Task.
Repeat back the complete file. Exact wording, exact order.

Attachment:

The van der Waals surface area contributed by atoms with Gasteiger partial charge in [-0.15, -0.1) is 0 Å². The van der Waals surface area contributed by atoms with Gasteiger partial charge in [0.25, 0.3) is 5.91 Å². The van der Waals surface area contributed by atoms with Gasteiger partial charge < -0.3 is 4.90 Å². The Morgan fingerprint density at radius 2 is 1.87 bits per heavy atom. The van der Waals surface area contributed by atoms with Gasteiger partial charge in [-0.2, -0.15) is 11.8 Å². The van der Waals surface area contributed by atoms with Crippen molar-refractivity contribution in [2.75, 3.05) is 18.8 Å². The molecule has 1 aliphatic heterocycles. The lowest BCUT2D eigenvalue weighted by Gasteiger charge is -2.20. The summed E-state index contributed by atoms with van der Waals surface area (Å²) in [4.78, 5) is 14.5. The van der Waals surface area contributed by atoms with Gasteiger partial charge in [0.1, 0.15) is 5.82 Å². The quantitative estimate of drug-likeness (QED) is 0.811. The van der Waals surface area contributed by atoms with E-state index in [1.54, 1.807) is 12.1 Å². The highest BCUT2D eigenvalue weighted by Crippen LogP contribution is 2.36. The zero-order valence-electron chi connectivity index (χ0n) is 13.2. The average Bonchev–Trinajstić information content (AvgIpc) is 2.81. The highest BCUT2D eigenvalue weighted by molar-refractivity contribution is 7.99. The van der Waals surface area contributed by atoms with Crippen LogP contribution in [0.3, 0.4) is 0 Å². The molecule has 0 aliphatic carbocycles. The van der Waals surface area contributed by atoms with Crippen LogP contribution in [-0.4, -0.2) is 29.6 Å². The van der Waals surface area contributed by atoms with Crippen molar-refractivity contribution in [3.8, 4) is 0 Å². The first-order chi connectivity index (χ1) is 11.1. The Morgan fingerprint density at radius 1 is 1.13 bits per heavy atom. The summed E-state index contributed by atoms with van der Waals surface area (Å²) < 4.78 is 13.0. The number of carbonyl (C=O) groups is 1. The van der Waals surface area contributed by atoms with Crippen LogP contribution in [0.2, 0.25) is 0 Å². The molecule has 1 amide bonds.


The van der Waals surface area contributed by atoms with Gasteiger partial charge in [-0.15, -0.1) is 0 Å². The van der Waals surface area contributed by atoms with Gasteiger partial charge in [0.25, 0.3) is 5.91 Å². The van der Waals surface area contributed by atoms with Gasteiger partial charge < -0.3 is 4.90 Å². The Morgan fingerprint density at radius 2 is 1.87 bits per heavy atom. The van der Waals surface area contributed by atoms with Gasteiger partial charge in [-0.2, -0.15) is 11.8 Å². The van der Waals surface area contributed by atoms with Crippen molar-refractivity contribution in [2.75, 3.05) is 18.8 Å². The molecule has 1 aliphatic heterocycles. The lowest BCUT2D eigenvalue weighted by Gasteiger charge is -2.20. The summed E-state index contributed by atoms with van der Waals surface area (Å²) in [4.78, 5) is 14.5. The van der Waals surface area contributed by atoms with Gasteiger partial charge in [0.1, 0.15) is 5.82 Å². The quantitative estimate of drug-likeness (QED) is 0.811. The van der Waals surface area contributed by atoms with E-state index in [1.54, 1.807) is 12.1 Å². The highest BCUT2D eigenvalue weighted by Crippen LogP contribution is 2.36. The zero-order valence-electron chi connectivity index (χ0n) is 13.2. The average Bonchev–Trinajstić information content (AvgIpc) is 2.81. The highest BCUT2D eigenvalue weighted by molar-refractivity contribution is 7.99. The van der Waals surface area contributed by atoms with Crippen LogP contribution in [0.3, 0.4) is 0 Å². The molecule has 0 aliphatic carbocycles. The van der Waals surface area contributed by atoms with Crippen LogP contribution in [-0.4, -0.2) is 29.6 Å². The van der Waals surface area contributed by atoms with Crippen molar-refractivity contribution in [3.8, 4) is 0 Å². The first-order chi connectivity index (χ1) is 11.1. The Morgan fingerprint density at radius 1 is 1.13 bits per heavy atom. The summed E-state index contributed by atoms with van der Waals surface area (Å²) < 4.78 is 13.0. The number of carbonyl (C=O) groups is 1. The van der Waals surface area contributed by atoms with Crippen LogP contribution in [0.2, 0.25) is 0 Å². The molecule has 1 amide bonds.